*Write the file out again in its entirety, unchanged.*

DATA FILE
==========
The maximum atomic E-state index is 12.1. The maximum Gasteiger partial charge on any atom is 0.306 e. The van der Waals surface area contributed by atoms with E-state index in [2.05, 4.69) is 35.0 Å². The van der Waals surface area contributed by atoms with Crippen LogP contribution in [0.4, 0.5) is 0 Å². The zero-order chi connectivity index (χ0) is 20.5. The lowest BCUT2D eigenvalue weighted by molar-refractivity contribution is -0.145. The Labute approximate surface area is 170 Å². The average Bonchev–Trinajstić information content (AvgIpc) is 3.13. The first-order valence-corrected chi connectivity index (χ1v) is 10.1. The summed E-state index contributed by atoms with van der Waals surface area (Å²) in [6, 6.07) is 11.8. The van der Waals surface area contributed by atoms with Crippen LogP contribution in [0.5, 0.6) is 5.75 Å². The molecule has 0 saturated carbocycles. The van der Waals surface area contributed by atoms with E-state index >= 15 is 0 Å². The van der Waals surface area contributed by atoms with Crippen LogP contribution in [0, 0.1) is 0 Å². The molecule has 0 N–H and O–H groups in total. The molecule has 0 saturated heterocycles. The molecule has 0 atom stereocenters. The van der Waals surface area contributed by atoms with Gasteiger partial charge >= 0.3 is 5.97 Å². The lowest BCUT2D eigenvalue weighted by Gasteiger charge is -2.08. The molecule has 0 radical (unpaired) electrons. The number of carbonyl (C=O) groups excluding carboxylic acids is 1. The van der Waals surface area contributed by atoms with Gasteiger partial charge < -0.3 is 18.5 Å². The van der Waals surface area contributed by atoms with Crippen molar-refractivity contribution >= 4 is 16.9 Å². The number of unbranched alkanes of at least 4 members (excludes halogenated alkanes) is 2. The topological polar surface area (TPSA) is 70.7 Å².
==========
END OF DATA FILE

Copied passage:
The maximum atomic E-state index is 12.1. The maximum Gasteiger partial charge on any atom is 0.306 e. The van der Waals surface area contributed by atoms with E-state index in [2.05, 4.69) is 35.0 Å². The van der Waals surface area contributed by atoms with Crippen LogP contribution in [0.4, 0.5) is 0 Å². The zero-order chi connectivity index (χ0) is 20.5. The lowest BCUT2D eigenvalue weighted by molar-refractivity contribution is -0.145. The Labute approximate surface area is 170 Å². The average Bonchev–Trinajstić information content (AvgIpc) is 3.13. The first-order valence-corrected chi connectivity index (χ1v) is 10.1. The summed E-state index contributed by atoms with van der Waals surface area (Å²) in [6, 6.07) is 11.8. The van der Waals surface area contributed by atoms with Crippen LogP contribution in [0.5, 0.6) is 5.75 Å². The molecule has 0 saturated carbocycles. The van der Waals surface area contributed by atoms with E-state index >= 15 is 0 Å². The van der Waals surface area contributed by atoms with Crippen LogP contribution in [0, 0.1) is 0 Å². The molecule has 0 N–H and O–H groups in total. The molecule has 0 saturated heterocycles. The molecule has 0 atom stereocenters. The van der Waals surface area contributed by atoms with Gasteiger partial charge >= 0.3 is 5.97 Å². The lowest BCUT2D eigenvalue weighted by Gasteiger charge is -2.08. The molecule has 0 radical (unpaired) electrons. The number of carbonyl (C=O) groups excluding carboxylic acids is 1. The van der Waals surface area contributed by atoms with Gasteiger partial charge < -0.3 is 18.5 Å². The van der Waals surface area contributed by atoms with Crippen molar-refractivity contribution >= 4 is 16.9 Å². The number of unbranched alkanes of at least 4 members (excludes halogenated alkanes) is 2. The topological polar surface area (TPSA) is 70.7 Å².